A Template For a PR Plan & Communications Strategy

This is the first in a series of articles that, taken together, amount to a template that can be used for creating a PR Plan & Communications Strategy

Step 1: The Basic Approach

PR and communications strategy plans are unique in many ways, but all the successful plans share certain characteristics.  A template can be followed to increase the odds that the plan you create is correct, but such a template cannot be a simple fill-in-the-blanks process.  In fact, many of the key steps in creating a plan are intellectual only: preliminary thinking that must occur prior to or during the development of other parts of the plan.  And, in fact, that is especially true in the case of the very first step in the process: adopting the right approach.

The first thing you must understand is that this is a creative process.  The second thing you must understand is just what that means.

Most people think that developing  a PR plan is a creative (as in imaginative) process because they think it is an effort to create the memorable phrase, ingenious promotional event, etc., that will cut through the clutter of competing messages.  But it is also creative in a very literal way.  You will actually be creating something.  In many ways, you will be creating the organization itself.

How do organizations exist?  Think of the company that makes coffee cups.  You can observe the company’s products, its cups.  You can hold them, sell them, and use them.  But what about the company itself?  How do you observe that?  The cups aren’t the company.  Pointing to the office building, the manufacturing equipment or the logo wouldn’t suffice as an answer to explaining the existence of the company.  So, how do corporations exist?  As ideas.  Concepts.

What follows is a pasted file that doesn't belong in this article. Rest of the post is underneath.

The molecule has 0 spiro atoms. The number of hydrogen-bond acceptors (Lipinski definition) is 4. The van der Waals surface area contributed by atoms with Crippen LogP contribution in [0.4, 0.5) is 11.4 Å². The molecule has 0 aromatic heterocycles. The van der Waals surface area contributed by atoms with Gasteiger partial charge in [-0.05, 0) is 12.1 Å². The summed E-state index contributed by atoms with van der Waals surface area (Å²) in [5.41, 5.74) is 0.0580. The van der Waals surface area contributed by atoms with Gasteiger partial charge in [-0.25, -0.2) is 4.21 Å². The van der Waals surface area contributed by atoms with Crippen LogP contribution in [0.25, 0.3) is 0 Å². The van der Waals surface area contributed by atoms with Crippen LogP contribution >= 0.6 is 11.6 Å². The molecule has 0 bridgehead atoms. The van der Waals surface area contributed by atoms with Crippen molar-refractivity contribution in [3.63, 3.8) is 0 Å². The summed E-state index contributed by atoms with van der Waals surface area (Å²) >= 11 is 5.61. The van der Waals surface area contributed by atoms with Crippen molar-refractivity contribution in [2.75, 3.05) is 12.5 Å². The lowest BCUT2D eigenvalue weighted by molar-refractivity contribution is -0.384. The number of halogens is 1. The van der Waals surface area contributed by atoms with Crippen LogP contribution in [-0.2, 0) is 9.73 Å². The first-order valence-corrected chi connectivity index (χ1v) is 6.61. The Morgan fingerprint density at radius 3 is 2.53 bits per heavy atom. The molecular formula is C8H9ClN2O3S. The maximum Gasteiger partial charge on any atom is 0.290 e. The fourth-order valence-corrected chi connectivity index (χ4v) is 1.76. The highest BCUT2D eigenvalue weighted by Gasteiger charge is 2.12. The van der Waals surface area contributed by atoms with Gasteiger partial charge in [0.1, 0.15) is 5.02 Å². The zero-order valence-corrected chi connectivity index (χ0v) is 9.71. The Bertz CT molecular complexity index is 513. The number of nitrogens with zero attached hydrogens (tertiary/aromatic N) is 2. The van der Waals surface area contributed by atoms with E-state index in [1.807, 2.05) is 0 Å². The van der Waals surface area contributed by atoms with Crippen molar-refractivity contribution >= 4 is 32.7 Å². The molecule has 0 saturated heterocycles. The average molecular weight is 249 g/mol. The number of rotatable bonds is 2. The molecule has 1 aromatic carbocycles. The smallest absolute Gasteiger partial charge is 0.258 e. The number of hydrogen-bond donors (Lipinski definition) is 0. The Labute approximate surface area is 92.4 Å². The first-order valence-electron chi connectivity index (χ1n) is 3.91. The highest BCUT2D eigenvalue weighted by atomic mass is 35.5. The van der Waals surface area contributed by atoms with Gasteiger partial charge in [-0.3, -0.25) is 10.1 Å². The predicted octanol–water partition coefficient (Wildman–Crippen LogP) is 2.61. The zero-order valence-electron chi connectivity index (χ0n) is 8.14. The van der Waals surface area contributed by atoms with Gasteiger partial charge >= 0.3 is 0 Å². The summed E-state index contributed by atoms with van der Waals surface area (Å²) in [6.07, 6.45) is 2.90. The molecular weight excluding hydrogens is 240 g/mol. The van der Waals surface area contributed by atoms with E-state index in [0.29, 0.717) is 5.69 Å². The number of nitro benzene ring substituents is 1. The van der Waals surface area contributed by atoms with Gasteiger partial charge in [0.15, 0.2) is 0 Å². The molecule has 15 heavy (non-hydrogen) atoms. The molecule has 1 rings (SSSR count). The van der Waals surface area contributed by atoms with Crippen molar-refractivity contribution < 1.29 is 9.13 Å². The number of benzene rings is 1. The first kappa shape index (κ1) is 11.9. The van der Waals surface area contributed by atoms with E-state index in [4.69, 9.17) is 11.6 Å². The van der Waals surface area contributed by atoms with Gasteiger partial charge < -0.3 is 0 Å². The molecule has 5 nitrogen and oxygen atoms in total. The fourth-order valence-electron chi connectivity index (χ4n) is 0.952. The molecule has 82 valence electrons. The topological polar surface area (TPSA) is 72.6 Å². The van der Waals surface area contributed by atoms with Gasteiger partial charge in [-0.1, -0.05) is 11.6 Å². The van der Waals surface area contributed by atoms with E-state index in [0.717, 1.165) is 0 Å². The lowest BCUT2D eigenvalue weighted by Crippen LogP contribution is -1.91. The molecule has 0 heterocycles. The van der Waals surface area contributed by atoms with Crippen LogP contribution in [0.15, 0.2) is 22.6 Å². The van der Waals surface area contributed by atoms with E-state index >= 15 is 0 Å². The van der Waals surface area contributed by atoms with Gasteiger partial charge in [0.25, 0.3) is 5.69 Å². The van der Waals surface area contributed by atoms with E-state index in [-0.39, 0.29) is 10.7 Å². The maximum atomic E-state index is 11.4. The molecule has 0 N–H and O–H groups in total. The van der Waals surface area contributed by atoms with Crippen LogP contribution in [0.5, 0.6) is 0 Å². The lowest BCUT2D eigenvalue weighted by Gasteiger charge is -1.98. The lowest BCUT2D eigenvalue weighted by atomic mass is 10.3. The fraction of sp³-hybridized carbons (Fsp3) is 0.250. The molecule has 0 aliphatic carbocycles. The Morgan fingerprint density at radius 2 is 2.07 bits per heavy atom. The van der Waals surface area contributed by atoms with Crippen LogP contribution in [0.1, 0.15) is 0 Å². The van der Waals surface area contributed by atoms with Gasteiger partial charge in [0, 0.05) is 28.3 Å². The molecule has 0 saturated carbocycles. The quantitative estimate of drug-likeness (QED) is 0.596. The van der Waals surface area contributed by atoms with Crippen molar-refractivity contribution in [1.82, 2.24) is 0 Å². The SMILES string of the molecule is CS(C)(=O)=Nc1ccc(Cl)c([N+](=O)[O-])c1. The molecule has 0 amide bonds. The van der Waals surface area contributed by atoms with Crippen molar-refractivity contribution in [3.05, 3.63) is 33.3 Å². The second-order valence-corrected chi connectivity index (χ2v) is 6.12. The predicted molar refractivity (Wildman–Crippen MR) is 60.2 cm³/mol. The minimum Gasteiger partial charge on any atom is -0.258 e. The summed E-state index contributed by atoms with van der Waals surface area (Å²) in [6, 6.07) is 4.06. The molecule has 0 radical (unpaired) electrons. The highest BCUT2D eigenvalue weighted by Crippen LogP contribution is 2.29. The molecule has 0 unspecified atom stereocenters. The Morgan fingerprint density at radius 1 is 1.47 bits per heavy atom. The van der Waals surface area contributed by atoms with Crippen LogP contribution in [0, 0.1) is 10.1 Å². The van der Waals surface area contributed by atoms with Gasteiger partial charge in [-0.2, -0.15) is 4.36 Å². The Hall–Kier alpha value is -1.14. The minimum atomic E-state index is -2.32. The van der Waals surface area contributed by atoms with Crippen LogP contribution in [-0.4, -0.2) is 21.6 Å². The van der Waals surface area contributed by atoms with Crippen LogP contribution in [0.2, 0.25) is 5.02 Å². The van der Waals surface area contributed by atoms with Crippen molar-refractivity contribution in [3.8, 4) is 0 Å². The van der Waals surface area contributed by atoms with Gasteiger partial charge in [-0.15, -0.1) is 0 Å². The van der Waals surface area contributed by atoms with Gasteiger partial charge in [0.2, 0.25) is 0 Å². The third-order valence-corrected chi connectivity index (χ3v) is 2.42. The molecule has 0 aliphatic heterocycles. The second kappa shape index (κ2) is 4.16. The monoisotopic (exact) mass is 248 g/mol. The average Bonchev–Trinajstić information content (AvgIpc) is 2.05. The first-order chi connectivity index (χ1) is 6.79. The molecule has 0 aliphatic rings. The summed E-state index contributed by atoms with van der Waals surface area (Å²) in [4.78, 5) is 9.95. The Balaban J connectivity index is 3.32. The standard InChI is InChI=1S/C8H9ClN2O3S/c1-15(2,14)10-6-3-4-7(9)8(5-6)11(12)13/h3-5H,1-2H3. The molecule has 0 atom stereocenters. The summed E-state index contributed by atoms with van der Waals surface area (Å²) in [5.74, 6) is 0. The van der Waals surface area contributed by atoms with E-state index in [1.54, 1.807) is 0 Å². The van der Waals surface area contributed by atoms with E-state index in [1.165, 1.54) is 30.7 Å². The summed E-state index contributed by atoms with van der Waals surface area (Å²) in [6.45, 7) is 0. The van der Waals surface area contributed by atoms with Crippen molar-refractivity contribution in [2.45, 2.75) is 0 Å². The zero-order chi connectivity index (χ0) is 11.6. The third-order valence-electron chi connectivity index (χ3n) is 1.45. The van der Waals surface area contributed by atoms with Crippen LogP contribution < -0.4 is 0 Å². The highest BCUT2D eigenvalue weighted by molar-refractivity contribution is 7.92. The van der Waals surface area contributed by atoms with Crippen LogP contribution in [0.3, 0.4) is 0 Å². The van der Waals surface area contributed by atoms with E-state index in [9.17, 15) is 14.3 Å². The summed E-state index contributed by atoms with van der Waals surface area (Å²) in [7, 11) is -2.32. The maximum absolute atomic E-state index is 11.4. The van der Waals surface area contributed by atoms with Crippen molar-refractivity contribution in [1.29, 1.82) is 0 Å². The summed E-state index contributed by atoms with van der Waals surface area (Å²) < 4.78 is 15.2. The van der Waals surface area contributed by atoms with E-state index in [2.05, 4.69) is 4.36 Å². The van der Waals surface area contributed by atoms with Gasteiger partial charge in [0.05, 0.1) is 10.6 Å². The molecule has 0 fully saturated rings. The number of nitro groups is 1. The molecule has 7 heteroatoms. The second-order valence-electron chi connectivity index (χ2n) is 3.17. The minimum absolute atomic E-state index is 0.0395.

Thus, creating the idea — the myth — of the organization is the real goal of a PR and communication strategy.  

The organization is largely defined by the qualitative attributes it acquires over time, including its strengths and weaknesses, standards and values, personality, etc.  Some of these attributes come to be known as more important and better developed than others.  Because the attributes change over time, the definition of the organization – its existence as an idea – also changes over time.

Thus, a PR plan and communications strategy is played-out over time.  In that way, it is like a chess game.  The next moves only make sense in relation to future moves.  The strategy needs to be driven to achieve a well-defined goal.  From the very beginning, the first move, you have to see all the way to the end: how you want to win.  In other words, the first step in creating the successful plan is to start at the end:

STEP ONE: Describe the idea of the company that will exist when it achieves success.  Focus on the qualitative attributes that contribute to the definition of the organization.  Do not write your thoughts.  Just think about the organization in terms of an idea, a concept.  Add details to the concept so that it becomes palpable and real to you as an idea.  It will become the goal of the PR plan to turn that idea into a myth.

This entry was posted in Business Models, Communications Strategies, Template For PR & Communications Strategy and tagged , , , , , . Bookmark the permalink.

Leave a Reply

Your email address will not be published. Required fields are marked *

*

You may use these HTML tags and attributes: <a href="" title=""> <abbr title=""> <acronym title=""> <b> <blockquote cite=""> <cite> <code> <del datetime=""> <em> <i> <q cite=""> <strike> <strong>